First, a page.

Take the 2-minute tour ×
Stack Overflow is a question and answer site for professional and enthusiast programmers. It's 100% free, no registration required.

I want to store a list of datetimes in a binary file in Python.

EDIT: by "binary" I mean the best digital representation for each datatype. The application for this is to save GPS trackpoints composed by (unix-timestamp, latitude, longitude, elevation), so the whole structure is little-endian "Long, float, float, float", with four bytes to each value.

NOTE: I don't use "unix-timestamp" due to any affection to the Unix platform, but only as an unequivocal way to represent the value of a datetime.

Currently, I am doing like the code below, but besides some timezone confusion that I'm still working out (my timezone is -3), I believe converting to int and back might not be the right way, since datetime and datetime64 are native types in python/numpy, if I'm not mistaken. Thus, a datetime64 would need eight bytes instead of the four I am using for the (long)unix-timestamp.

import datetime
import calendar
import struct

now = datetime.datetime.now()
print now

stamp = calendar.timegm(now.utctimetuple())
print stamp

binarydatetime = struct.pack('<L', stamp)
recoverstamp = struct.unpack('<L', binarydatetime)[0]
print recoverstamp

recovernow = datetime.datetime.fromtimestamp(recoverstamp)
print recovernow

So the main question is: "is this the pythonic way to converting naive datetime to binary and back?"

And the aditional question is: "if everything in this code is supposed to be naive, why do I have a timezone offset?"

Thanks for reading!

share|improve this question
    
Define 'binary' here. What other software do you expect to interoperate with? There is no standard, per se, of storing datetime in binary formats, most software pick their own preferred format, which may or may not be based on the UNIX epoch. –  Martijn Pieters Aug 29 '13 at 16:56
    
@MartijnPieters I would like the datatypes to be written to file in a language and platform independent way. See my edit! –  heltonbiker Aug 29 '13 at 19:42
1  
consider sqlite database as a portable binary format to store gps trackpoints using its native datetime type for utc (or gps) time. –  J.F. Sebastian Sep 2 '13 at 7:24

2 Answers 2

If you want to save an object to a binary file, you may think about pickle

As far as I know, it writes a byte stream, so it's binary enough, but the result is

Python-specific

Also, I think it should work with datetime.

And you'll have this for saving:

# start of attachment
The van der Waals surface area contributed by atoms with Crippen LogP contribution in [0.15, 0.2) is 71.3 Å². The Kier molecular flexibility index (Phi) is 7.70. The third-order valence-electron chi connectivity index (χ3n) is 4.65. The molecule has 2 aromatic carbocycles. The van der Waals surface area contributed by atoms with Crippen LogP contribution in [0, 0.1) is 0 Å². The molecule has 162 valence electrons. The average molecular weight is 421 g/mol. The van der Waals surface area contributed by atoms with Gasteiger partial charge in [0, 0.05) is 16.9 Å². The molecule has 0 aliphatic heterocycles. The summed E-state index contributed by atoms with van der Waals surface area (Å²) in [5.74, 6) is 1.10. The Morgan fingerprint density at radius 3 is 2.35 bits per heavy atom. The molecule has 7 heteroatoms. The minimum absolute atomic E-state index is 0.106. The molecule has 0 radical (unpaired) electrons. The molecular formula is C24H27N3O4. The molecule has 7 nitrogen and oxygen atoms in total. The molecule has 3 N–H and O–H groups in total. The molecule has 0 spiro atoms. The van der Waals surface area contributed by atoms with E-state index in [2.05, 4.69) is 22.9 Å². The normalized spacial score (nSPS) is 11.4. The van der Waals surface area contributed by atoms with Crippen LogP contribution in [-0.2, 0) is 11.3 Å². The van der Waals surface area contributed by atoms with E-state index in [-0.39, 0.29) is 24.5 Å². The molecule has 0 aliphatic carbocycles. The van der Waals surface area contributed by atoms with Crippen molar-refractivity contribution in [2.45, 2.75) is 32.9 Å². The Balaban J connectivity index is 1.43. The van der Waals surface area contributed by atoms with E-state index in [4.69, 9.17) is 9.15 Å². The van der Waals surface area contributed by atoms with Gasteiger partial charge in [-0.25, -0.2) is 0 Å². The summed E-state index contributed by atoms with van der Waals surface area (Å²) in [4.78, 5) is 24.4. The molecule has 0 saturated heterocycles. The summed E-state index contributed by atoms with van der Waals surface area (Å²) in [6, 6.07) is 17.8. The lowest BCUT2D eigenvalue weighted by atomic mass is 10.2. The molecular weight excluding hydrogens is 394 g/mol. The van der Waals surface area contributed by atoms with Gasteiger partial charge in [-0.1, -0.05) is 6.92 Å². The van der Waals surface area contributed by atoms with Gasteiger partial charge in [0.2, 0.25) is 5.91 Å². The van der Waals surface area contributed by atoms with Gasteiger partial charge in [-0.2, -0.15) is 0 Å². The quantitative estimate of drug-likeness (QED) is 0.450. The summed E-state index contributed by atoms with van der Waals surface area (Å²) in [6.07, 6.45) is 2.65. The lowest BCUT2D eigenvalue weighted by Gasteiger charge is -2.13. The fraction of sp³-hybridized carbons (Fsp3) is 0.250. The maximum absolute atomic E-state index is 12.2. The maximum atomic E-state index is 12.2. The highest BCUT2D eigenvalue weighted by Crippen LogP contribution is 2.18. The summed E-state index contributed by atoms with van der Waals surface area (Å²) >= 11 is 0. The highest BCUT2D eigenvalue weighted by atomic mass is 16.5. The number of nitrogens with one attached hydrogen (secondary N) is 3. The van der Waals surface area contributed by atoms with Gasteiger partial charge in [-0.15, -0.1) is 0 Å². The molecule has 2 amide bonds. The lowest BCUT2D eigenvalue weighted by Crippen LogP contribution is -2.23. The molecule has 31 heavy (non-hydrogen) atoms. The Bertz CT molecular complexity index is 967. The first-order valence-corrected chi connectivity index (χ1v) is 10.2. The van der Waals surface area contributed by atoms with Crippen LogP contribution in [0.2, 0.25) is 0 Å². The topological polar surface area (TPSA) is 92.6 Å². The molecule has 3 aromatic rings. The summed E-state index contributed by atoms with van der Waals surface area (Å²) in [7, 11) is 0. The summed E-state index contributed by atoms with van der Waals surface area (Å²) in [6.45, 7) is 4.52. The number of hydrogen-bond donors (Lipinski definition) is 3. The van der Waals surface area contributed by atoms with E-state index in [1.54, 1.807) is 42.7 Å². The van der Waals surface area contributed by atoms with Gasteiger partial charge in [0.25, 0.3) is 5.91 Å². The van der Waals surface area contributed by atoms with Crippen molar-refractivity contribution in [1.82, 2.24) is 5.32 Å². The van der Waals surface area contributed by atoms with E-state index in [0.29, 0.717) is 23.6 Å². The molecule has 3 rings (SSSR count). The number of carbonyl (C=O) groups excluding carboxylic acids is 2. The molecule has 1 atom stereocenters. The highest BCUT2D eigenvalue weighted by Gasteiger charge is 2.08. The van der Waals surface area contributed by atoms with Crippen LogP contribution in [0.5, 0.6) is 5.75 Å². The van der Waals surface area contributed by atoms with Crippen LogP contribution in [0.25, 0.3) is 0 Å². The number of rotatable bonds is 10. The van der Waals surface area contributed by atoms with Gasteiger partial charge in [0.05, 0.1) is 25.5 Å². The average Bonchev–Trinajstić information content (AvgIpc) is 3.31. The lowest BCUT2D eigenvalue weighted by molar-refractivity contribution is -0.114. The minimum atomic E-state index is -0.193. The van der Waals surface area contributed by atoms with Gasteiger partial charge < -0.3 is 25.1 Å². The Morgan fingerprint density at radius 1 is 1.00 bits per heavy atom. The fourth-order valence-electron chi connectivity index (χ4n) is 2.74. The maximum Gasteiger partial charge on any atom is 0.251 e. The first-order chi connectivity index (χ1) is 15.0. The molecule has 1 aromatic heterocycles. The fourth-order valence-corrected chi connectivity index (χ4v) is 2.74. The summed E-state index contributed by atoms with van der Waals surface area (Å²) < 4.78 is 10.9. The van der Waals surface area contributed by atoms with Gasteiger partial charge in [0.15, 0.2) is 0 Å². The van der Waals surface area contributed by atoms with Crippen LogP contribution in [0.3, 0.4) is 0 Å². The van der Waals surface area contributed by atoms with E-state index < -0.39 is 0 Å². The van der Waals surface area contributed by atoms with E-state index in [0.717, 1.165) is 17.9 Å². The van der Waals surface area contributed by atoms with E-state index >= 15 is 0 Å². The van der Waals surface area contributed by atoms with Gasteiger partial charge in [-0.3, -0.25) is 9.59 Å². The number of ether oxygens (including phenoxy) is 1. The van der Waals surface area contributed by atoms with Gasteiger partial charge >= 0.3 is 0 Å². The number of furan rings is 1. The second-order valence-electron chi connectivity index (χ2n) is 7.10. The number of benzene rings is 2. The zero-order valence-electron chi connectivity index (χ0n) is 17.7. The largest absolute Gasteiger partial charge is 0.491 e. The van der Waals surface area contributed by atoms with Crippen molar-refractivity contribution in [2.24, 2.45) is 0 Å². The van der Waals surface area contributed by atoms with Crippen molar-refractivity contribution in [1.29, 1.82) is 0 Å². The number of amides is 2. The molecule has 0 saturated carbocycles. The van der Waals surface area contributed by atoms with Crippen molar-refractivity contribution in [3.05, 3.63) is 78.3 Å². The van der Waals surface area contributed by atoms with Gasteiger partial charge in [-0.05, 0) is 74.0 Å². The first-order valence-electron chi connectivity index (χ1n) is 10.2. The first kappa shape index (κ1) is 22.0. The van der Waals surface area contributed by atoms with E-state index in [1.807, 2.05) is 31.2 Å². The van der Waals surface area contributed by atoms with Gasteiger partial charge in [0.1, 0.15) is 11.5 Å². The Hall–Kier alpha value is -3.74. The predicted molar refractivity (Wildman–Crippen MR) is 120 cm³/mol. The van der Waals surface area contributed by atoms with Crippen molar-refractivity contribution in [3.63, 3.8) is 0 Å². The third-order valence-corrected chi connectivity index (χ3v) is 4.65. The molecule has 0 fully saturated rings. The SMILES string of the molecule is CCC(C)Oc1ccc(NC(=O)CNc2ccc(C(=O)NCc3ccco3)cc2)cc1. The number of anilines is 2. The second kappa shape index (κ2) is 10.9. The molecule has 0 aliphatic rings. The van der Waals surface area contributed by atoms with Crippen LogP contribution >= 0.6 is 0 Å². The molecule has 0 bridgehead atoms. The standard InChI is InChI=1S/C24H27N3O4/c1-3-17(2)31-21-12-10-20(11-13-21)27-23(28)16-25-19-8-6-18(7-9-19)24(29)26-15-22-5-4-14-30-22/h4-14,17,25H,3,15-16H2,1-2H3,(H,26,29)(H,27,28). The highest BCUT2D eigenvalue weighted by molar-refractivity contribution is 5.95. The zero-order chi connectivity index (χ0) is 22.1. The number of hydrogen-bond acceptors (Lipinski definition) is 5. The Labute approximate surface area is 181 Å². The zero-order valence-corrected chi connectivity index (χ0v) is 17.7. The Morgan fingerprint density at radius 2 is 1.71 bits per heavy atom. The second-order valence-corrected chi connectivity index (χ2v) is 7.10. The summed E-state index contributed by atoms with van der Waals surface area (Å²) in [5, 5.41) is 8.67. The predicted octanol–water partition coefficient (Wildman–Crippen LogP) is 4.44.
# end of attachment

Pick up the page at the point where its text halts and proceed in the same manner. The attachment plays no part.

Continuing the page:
with open('your_file', 'wb') as file:
    pickle.Pickler(file).dump(your_var)

And this for recovering

with open('your_file', 'rb') as file:
     recovered=pickle.Unpickler(file).load()
share|improve this answer
    
Actually I want a language- and platform- independent way to store the datetime data type. See my edit. –  heltonbiker Aug 29 '13 at 19:49
    
Ah, I had the thought pickle won't do. See, I cannot figure out another way to do this, so for now it's surely good enough. ''Pythonic'' is a very abstract notion ( as is PEP 20 ). I only –  Wjars Aug 29 '13 at 20:14
    
You can use str.encode('encodage') to have hexadecimal, utf-8 or whatever representation of your string, but it's a bit off topic. (the 5 minutes edit session is way too short) Cannot help you. –  Wjars Aug 29 '13 at 20:20
    
Actually I am not storing a string representing a date and time, but actually a "native" datetime.datetime object: docs.python.org/2/library/datetime.html#datetime.datetime –  heltonbiker Aug 29 '13 at 20:39

I have found a way using the Unix timestamp and storing it as an integer. This works for me because I don't need a subsecond resolution, but I think long integers would allow for microsecond resolution with some modifications of the code.

The changes from my original consist in replacing calendar.timegm by time.mktime and also utctimetuple by timetuple, to keep everything naive.

This:

import datetime
import struct
import time

now = datetime.datetime.now()
print now

stamp = time.mktime(now.timetuple())
print stamp

recoverstamp = datetime.datetime.fromtimestamp(stamp)
print recoverstamp

binarydatetime = struct.pack('<L', stamp)
recoverbinstamp = struct.unpack('<L', binarydatetime)[0]
print recoverbinstamp

recovernow = datetime.datetime.fromtimestamp(recoverbinstamp)
print recovernow

Returns this:

2013-09-02 11:06:28.064000
1378130788.0
2013-09-02 11:06:28
1378130788
2013-09-02 11:06:28

From this, I can easily write the packed binarydatetime to file, and read it back later.

share|improve this answer

Your Answer

 
discard

By posting your answer, you agree to the privacy policy and terms of service.

Not the answer you're looking for? Browse other questions tagged or ask your own question.